JUDY WOODRUFF: Egypt struggled to return to calm today after deadly riots that involved Coptic Christians, Muslims and security forces. The weekend violence was the worst since the February uprising that toppled President Hosni Mubarak.
Ray Suarez has the story.
RAY SUAREZ: Outrage and sadness filled Cairo's main Coptic Christian cathedral today. Funerals were held for some of the 26 protesters killed last night. More than 500 others were wounded.
One mourner held up a bloodied T-shirt as the Coptic pope, Shenouda III, presided at Saint Mark's Cathedral. The killings raised the specter of sectarian conflict in predominantly Muslim Egypt, where roughly one-tenth of the 80 million people are Coptic Christians.
Political activist and television host Gameela Ismail:
GAMEELA ISMAIL, political activist/television host: Everyone knows what happened yesterday. What's more important is what will happen today and tomorrow and in the future. I do believe that, if we do clean up this wound that has been covered and closed for long years without the proper cure, if we properly cure this wound this time and close it forever.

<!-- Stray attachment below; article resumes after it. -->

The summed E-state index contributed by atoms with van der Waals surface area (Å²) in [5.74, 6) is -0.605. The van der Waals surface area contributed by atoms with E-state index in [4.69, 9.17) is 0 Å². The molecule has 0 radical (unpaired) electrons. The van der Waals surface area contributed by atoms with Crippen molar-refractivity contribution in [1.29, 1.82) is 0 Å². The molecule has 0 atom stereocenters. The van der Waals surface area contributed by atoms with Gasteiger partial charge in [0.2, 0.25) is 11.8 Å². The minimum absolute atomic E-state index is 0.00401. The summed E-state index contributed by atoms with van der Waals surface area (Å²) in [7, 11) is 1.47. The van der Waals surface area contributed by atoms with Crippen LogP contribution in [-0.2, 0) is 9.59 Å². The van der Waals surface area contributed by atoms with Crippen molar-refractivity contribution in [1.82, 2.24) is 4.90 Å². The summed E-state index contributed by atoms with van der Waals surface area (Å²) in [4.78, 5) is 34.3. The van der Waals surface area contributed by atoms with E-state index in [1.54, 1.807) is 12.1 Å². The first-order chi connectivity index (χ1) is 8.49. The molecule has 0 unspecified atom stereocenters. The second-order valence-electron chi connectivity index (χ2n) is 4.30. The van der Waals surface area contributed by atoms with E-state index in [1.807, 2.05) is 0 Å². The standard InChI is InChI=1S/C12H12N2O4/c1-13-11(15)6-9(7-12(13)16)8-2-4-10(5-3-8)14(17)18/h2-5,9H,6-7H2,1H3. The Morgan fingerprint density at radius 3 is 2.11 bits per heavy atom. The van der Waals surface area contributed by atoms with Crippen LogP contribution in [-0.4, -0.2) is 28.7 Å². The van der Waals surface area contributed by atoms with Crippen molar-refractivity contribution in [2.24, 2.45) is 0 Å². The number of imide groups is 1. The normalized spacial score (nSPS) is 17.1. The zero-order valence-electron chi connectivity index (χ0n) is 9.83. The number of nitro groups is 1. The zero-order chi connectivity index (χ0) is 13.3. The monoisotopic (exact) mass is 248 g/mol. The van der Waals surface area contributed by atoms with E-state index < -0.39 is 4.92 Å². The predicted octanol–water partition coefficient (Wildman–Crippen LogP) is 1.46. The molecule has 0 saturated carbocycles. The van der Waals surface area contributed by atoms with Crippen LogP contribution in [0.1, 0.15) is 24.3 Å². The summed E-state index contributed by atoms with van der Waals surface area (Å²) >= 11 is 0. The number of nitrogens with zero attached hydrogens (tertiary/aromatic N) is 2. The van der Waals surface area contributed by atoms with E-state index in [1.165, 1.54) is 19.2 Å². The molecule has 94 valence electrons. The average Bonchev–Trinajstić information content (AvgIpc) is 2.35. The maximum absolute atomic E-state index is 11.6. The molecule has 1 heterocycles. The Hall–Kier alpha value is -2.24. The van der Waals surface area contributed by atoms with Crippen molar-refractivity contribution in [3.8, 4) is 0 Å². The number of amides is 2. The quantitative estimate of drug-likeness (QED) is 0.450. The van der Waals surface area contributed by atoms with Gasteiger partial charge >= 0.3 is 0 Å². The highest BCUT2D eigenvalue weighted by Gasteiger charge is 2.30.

RAY SUAREZ: Some 1,000 Christians gathered last night to protest the slow response of the military government to Muslim attacks on Coptic churches, but the peaceful protest quickly grew into a melee, as Christians, Muslims and security forces battled in the streets.
The clashes later spread to the world-renowned birthplace of the revolution, Tahrir Square. By this morning, the Corniche El Nil, the avenue that hugs the east bank of the Nile through central Cairo, was strewn with rocks and burned-out cars. Shopkeepers picked up the pieces.
In Washington, the Obama administration condemned the violence. A White House statement said: "The United States continues to believe that the rights of minorities, including Copts, must be respected. These tragic events shouldn't stand in the way of timely elections and a continued transition to democracy that's peaceful, just and inclusive."
The timetable for that transition was recently muddled further when the ruling Military Council postponed next year's presidential election until 2013. Parliamentary elections are scheduled for later next month.
And at a news conference, presidential candidate Amr Moussa tried to play down the prospect of Christian-Muslim violence amid the tumult of revolutionary Egypt.
AMR MOUSSA, Egyptian presidential candidate (through translator): Yesterday wasn't a clash between Muslim and Christians, but it was led by thugs who want to stab the revolution and the political process. We must be careful so things do not get out of control. The situation is critical, and there are threats of civil war. And we hope we won't reach that point.
RAY SUAREZ: But today brought scattered new clashes. In one instance, a motorist was dragged from his car, his offense unknown, and surrounded by a crowd. One man wielded a machete.
In the meantime, official investigations have been ordered to probe the violence, and the military has pledged stepped-up security.